What the pound’s crash means for Americans

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(Image credit: Rupixen)

On Monday, the British pound, which typically averages $1.50 against the dollar, crashed to $1.03, a record low. Despite a modest recovery to $1.07, the pound’s crash has significant consequences.

This crash came about after the British government’s proposed tax cuts, the largest in 50 years, intended to promote growth in the economy. However, with inflation already almost at 10%, investors feared the government borrowing associated with these cuts could make it rise even more.

The aftermath of this crash means those in the UK are having to face increasing prices that will stretch budgets even thinner. For example, since the beginning of the year, the decreasing value of the pound means the average driver in Britain is spending 5 pounds more to fill up their vehicle, and prices could continue to rise. While the government’s decision was meant to generate wealth, this rise in inflation could result in increased interest rates, potentially reaching a whopping 6%. 

This plummet in the value of the pound will have effects for Americans as well.

Pound crash impact on U.S.

The United States’ Federal Reserve’s actions to reduce inflation by raising interest rates have significantly increased the value of the U.S dollar. Currently, the U.S. dollar is the strongest it’s been in 20 years, as the U.S. economy is performing better than other countries at the moment. As the U.S dollar strengthens and the pound falls drastically, the two currencies are closer in value than ever before.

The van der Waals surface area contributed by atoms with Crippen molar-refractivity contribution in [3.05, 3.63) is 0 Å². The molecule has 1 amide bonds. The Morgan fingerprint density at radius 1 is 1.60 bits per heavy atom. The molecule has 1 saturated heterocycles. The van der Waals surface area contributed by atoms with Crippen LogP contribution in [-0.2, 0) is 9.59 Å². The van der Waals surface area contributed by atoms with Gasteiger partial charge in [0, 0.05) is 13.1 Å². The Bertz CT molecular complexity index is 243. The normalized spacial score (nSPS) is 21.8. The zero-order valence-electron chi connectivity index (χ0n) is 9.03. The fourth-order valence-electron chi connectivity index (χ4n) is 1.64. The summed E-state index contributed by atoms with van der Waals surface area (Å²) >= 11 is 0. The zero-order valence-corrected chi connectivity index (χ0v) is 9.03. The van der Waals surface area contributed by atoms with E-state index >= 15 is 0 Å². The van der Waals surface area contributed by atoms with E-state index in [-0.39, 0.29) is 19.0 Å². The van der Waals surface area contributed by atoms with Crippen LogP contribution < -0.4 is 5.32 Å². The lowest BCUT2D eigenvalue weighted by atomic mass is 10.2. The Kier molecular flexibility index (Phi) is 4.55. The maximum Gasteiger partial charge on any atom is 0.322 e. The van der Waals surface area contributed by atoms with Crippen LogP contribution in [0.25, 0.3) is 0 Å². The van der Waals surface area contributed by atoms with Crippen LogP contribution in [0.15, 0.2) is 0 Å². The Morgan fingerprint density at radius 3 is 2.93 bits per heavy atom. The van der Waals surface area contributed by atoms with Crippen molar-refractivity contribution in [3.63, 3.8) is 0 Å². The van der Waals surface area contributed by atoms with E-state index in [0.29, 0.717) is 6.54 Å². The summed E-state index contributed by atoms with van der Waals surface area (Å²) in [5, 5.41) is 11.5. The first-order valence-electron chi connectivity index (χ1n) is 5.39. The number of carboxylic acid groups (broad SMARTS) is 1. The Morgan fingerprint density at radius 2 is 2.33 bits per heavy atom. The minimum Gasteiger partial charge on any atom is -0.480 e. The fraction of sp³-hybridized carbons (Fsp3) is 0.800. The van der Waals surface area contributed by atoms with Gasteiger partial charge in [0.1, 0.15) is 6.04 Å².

Despite its impact on the UK, the pound’s crash will not be felt as strongly on the American economy as a whole. However, it will have consequences for individuals, both positive and negative. Businesses who sell abroad, as a result of these shifting exchange rates, are experiencing losses, as higher prices abroad decrease sales. 

On a more positive note, those looking to travel abroad to the UK will have more purchasing power, enabling them to save on upcoming visits. So, if you’ve been planning a vacation, now’s a good time. Considering the way the pound stands now, $100 USD equals 92.82 pounds.

Basically, purchases will be less expensive for American travelers in the UK, an upside during this time of high inflation. This also applies to importers, as their overseas purchases will now be less expensive as well. On the other hand, American exports will become more costly to those in the UK, as will travel to the U.S.

Bottom Line

Resulting from the British government’s proposal to cut taxes and the subsequent fear of inflation by investors, the pound has reached a record low and is slowly recovering.

So, if you’re an international traveler or business dealer, now’s a good time to keep an eye on foreign currencies. You’ll be able to save money when importing from or traveling to Britain, but business owners could potentially lose sales as American goods become more expensive abroad.

Erin Bendig
Staff writer, personal finance

Erin pairs personal experience with research and is passionate about sharing personal finance advice with others. Previously, she was a freelancer focusing on the credit card side of finance, but has branched out since then to cover other aspects of personal finance. Erin is well-versed in traditional media with reporting, interviewing and research, as well as using graphic design and video and audio storytelling to share with her readers.